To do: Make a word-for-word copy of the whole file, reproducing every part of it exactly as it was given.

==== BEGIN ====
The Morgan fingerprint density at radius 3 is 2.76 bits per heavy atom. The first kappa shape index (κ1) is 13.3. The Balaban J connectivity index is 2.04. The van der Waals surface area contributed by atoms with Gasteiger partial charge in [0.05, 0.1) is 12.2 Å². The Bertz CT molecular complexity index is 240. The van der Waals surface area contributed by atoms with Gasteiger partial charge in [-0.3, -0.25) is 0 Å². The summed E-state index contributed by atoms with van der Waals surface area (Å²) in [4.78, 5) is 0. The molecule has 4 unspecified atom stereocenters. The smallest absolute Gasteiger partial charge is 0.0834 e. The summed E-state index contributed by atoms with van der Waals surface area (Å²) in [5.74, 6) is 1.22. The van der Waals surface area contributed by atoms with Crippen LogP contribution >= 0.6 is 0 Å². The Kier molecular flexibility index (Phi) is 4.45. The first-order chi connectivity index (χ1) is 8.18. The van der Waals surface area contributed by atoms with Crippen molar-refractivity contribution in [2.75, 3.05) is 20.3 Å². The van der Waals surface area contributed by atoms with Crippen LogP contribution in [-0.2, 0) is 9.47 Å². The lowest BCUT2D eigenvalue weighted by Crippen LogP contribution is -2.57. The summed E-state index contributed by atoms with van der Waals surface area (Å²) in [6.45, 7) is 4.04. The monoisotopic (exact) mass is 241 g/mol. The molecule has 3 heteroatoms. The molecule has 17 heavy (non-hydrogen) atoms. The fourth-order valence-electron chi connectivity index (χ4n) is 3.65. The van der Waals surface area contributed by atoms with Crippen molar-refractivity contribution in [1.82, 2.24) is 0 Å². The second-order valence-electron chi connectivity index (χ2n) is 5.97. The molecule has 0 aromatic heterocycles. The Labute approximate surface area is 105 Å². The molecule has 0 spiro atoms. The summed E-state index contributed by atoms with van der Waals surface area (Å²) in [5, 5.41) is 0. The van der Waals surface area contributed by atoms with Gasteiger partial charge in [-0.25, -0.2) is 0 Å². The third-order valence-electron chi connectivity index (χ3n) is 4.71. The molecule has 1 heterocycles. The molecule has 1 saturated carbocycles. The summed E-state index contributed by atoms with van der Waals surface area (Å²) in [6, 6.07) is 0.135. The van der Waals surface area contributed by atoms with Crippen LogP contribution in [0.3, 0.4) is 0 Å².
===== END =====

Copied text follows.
The Morgan fingerprint density at radius 3 is 2.76 bits per heavy atom. The first kappa shape index (κ1) is 13.3. The Balaban J connectivity index is 2.04. The van der Waals surface area contributed by atoms with Gasteiger partial charge in [0.05, 0.1) is 12.2 Å². The Bertz CT molecular complexity index is 240. The van der Waals surface area contributed by atoms with Gasteiger partial charge in [-0.3, -0.25) is 0 Å². The summed E-state index contributed by atoms with van der Waals surface area (Å²) in [4.78, 5) is 0. The molecule has 4 unspecified atom stereocenters. The smallest absolute Gasteiger partial charge is 0.0834 e. The summed E-state index contributed by atoms with van der Waals surface area (Å²) in [5.74, 6) is 1.22. The van der Waals surface area contributed by atoms with Crippen LogP contribution >= 0.6 is 0 Å². The Kier molecular flexibility index (Phi) is 4.45. The first-order chi connectivity index (χ1) is 8.18. The van der Waals surface area contributed by atoms with Crippen molar-refractivity contribution in [2.75, 3.05) is 20.3 Å². The van der Waals surface area contributed by atoms with Crippen LogP contribution in [-0.2, 0) is 9.47 Å². The lowest BCUT2D eigenvalue weighted by Crippen LogP contribution is -2.57. The summed E-state index contributed by atoms with van der Waals surface area (Å²) in [6.45, 7) is 4.04. The monoisotopic (exact) mass is 241 g/mol. The molecule has 3 heteroatoms. The molecule has 17 heavy (non-hydrogen) atoms. The fourth-order valence-electron chi connectivity index (χ4n) is 3.65. The van der Waals surface area contributed by atoms with Crippen molar-refractivity contribution in [1.82, 2.24) is 0 Å². The second-order valence-electron chi connectivity index (χ2n) is 5.97. The molecule has 0 aromatic heterocycles. The Labute approximate surface area is 105 Å². The molecule has 0 spiro atoms. The summed E-state index contributed by atoms with van der Waals surface area (Å²) in [5, 5.41) is 0. The van der Waals surface area contributed by atoms with Gasteiger partial charge in [-0.25, -0.2) is 0 Å². The third-order valence-electron chi connectivity index (χ3n) is 4.71. The molecule has 1 heterocycles. The molecule has 1 saturated carbocycles. The summed E-state index contributed by atoms with van der Waals surface area (Å²) in [6, 6.07) is 0.135. The van der Waals surface area contributed by atoms with Crippen LogP contribution in [0.3, 0.4) is 0 Å².